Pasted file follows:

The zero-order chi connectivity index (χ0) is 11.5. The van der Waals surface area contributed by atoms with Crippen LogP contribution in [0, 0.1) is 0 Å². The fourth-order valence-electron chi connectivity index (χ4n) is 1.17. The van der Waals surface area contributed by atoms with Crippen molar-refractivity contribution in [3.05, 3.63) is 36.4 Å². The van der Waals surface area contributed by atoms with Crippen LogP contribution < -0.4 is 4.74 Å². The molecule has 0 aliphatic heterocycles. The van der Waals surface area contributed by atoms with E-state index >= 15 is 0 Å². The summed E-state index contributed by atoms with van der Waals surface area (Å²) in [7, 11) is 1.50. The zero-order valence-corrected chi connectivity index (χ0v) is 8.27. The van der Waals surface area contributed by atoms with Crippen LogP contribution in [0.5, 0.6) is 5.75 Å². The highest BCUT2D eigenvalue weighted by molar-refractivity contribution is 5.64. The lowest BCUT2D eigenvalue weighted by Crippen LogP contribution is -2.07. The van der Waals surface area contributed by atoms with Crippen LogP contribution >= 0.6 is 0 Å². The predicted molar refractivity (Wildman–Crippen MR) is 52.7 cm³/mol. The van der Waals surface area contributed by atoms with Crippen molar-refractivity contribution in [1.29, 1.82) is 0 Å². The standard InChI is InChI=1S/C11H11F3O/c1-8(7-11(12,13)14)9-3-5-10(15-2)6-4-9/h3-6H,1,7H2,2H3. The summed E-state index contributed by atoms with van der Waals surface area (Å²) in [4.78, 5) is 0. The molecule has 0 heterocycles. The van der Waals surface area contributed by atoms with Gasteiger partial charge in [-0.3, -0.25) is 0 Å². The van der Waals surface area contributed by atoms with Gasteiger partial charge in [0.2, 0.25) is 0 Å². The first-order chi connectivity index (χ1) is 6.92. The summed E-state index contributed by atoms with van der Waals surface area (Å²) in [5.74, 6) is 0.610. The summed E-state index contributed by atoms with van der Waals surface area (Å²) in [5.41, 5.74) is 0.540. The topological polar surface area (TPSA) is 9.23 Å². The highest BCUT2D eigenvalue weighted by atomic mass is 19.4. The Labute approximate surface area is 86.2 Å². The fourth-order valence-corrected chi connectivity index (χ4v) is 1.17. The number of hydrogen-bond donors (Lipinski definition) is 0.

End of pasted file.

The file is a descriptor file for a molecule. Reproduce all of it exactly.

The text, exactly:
The zero-order chi connectivity index (χ0) is 11.5. The van der Waals surface area contributed by atoms with Crippen LogP contribution in [0, 0.1) is 0 Å². The fourth-order valence-electron chi connectivity index (χ4n) is 1.17. The van der Waals surface area contributed by atoms with Crippen molar-refractivity contribution in [3.05, 3.63) is 36.4 Å². The van der Waals surface area contributed by atoms with Crippen LogP contribution < -0.4 is 4.74 Å². The molecule has 0 aliphatic heterocycles. The van der Waals surface area contributed by atoms with E-state index >= 15 is 0 Å². The summed E-state index contributed by atoms with van der Waals surface area (Å²) in [7, 11) is 1.50. The zero-order valence-corrected chi connectivity index (χ0v) is 8.27. The van der Waals surface area contributed by atoms with Crippen LogP contribution in [0.5, 0.6) is 5.75 Å². The highest BCUT2D eigenvalue weighted by molar-refractivity contribution is 5.64. The lowest BCUT2D eigenvalue weighted by Crippen LogP contribution is -2.07. The van der Waals surface area contributed by atoms with Crippen LogP contribution >= 0.6 is 0 Å². The predicted molar refractivity (Wildman–Crippen MR) is 52.7 cm³/mol. The van der Waals surface area contributed by atoms with Crippen molar-refractivity contribution in [1.29, 1.82) is 0 Å². The standard InChI is InChI=1S/C11H11F3O/c1-8(7-11(12,13)14)9-3-5-10(15-2)6-4-9/h3-6H,1,7H2,2H3. The summed E-state index contributed by atoms with van der Waals surface area (Å²) in [4.78, 5) is 0. The molecule has 0 heterocycles. The van der Waals surface area contributed by atoms with Gasteiger partial charge in [-0.3, -0.25) is 0 Å². The van der Waals surface area contributed by atoms with Gasteiger partial charge in [0.2, 0.25) is 0 Å². The first-order chi connectivity index (χ1) is 6.92. The summed E-state index contributed by atoms with van der Waals surface area (Å²) in [5.74, 6) is 0.610. The summed E-state index contributed by atoms with van der Waals surface area (Å²) in [5.41, 5.74) is 0.540. The topological polar surface area (TPSA) is 9.23 Å². The highest BCUT2D eigenvalue weighted by atomic mass is 19.4. The Labute approximate surface area is 86.2 Å². The fourth-order valence-corrected chi connectivity index (χ4v) is 1.17. The number of hydrogen-bond donors (Lipinski definition) is 0.